A study published in Cell Metabolism shows that resveratrol, an ingredient in red wine thought to improve insulin sensitivity, reduce risk of heart disease, and increase longevity, may not offer these benefits in healthy women.
The study involved 29 post-menopausal women who did not have type 2 diabetes and who were reasonably healthy. For 12 weeks, 15 took an over-the-counter 75 mg resveratrol supplement (the same as drinking 8 L of red wine), and the rest got a placebo, or sugar pill. The team measured the women’s sensitivity to insulin and the rate of glucose uptake in their muscles, infusing insulin into their bodies and measuring their metabolic response to different doses.
The researchers were unable to detect any effect of resveratrol. In addition, they took small samples of muscle and fat tissue from these women to look for possible effects of resveratrol in the body’s cells, and again, could not find any changes in the signaling pathways involved in metabolism.
“Resveratrol supplements have become popular because studies in cell systems and rodents show that resveratrol can improve metabolic function and prevent or reverse certain health problems like diabetes, heart disease and even cancer,” said senior investigator Samuel Klein, Director of Washington University’s Center for Human Nutrition. “But our data demonstrate that resveratrol supplementation does not have metabolic benefits in relatively healthy, middle-aged women.”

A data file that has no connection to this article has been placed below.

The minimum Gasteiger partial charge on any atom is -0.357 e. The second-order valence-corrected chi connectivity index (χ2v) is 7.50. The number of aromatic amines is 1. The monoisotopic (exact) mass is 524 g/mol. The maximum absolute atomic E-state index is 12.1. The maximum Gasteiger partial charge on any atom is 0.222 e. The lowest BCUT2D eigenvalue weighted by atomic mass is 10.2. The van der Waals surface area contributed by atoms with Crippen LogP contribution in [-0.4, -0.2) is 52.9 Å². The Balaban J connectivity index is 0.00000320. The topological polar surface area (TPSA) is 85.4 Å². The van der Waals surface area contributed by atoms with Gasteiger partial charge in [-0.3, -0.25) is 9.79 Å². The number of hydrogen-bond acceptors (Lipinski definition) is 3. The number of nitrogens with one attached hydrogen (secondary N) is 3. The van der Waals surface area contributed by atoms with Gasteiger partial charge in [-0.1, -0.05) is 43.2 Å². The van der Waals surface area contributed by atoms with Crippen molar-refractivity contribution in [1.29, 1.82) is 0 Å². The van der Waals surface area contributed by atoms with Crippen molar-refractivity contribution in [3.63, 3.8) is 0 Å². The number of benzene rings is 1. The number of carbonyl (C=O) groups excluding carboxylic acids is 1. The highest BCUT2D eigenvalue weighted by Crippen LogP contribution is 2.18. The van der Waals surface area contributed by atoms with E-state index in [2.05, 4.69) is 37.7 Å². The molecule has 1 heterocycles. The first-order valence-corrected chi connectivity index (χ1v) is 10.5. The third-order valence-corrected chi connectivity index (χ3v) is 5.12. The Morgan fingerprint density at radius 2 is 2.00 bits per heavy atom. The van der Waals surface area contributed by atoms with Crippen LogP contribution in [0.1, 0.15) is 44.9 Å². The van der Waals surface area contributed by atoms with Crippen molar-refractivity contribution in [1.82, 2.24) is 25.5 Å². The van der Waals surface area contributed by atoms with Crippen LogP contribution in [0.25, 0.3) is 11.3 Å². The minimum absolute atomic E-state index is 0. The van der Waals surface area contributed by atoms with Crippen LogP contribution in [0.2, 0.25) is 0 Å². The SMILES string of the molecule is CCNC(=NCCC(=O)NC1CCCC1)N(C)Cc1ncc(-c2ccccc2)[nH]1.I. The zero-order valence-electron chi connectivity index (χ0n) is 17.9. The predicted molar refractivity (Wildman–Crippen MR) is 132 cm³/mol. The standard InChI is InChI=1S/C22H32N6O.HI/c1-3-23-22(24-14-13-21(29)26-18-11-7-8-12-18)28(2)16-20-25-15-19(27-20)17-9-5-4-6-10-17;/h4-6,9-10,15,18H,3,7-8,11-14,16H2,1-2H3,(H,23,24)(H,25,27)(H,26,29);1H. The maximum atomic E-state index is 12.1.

“Few studies have evaluated the effects of resveratrol in people,” continued Klein. “Those studies were conducted in people with diabetes, older adults with impaired glucose tolerance or obese people who had more metabolic problems than the women we studied. So it is possible that resveratrol could have beneficial effects in people who are more metabolically abnormal than the subjects who participated in the study.”